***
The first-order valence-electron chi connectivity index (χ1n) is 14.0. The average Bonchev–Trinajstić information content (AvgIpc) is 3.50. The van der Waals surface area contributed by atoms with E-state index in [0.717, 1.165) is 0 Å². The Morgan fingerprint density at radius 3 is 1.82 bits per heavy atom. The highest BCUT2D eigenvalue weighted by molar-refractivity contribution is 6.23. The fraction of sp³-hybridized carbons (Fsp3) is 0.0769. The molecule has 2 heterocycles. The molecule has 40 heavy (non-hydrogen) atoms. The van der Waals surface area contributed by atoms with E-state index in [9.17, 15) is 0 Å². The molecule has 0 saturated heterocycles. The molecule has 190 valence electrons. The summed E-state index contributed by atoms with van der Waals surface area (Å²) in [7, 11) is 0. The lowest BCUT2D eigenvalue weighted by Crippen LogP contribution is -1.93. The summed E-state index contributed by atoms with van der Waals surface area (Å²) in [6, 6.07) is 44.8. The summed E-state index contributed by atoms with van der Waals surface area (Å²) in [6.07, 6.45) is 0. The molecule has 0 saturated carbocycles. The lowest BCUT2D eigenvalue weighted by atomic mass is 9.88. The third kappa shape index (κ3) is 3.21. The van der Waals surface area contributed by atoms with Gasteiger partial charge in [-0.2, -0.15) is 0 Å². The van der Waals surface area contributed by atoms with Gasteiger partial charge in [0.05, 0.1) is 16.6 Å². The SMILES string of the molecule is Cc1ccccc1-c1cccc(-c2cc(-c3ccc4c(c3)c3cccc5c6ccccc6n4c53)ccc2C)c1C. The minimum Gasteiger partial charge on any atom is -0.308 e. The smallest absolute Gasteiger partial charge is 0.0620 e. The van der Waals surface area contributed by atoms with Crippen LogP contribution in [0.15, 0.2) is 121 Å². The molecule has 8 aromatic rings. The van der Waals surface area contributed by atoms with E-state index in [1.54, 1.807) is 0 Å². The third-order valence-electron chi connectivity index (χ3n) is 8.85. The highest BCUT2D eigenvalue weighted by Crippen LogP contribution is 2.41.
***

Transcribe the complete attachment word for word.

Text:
The first-order valence-electron chi connectivity index (χ1n) is 14.0. The average Bonchev–Trinajstić information content (AvgIpc) is 3.50. The van der Waals surface area contributed by atoms with E-state index in [0.717, 1.165) is 0 Å². The Morgan fingerprint density at radius 3 is 1.82 bits per heavy atom. The highest BCUT2D eigenvalue weighted by molar-refractivity contribution is 6.23. The fraction of sp³-hybridized carbons (Fsp3) is 0.0769. The molecule has 2 heterocycles. The molecule has 40 heavy (non-hydrogen) atoms. The van der Waals surface area contributed by atoms with E-state index in [9.17, 15) is 0 Å². The molecule has 0 saturated heterocycles. The molecule has 190 valence electrons. The summed E-state index contributed by atoms with van der Waals surface area (Å²) in [7, 11) is 0. The lowest BCUT2D eigenvalue weighted by Crippen LogP contribution is -1.93. The summed E-state index contributed by atoms with van der Waals surface area (Å²) in [6, 6.07) is 44.8. The summed E-state index contributed by atoms with van der Waals surface area (Å²) in [6.07, 6.45) is 0. The molecule has 0 saturated carbocycles. The lowest BCUT2D eigenvalue weighted by atomic mass is 9.88. The third kappa shape index (κ3) is 3.21. The van der Waals surface area contributed by atoms with Gasteiger partial charge in [-0.2, -0.15) is 0 Å². The van der Waals surface area contributed by atoms with Gasteiger partial charge in [0.05, 0.1) is 16.6 Å². The SMILES string of the molecule is Cc1ccccc1-c1cccc(-c2cc(-c3ccc4c(c3)c3cccc5c6ccccc6n4c53)ccc2C)c1C. The minimum Gasteiger partial charge on any atom is -0.308 e. The smallest absolute Gasteiger partial charge is 0.0620 e. The van der Waals surface area contributed by atoms with Crippen LogP contribution in [0.15, 0.2) is 121 Å². The molecule has 8 aromatic rings. The van der Waals surface area contributed by atoms with E-state index in [1.54, 1.807) is 0 Å². The third-order valence-electron chi connectivity index (χ3n) is 8.85. The highest BCUT2D eigenvalue weighted by Crippen LogP contribution is 2.41.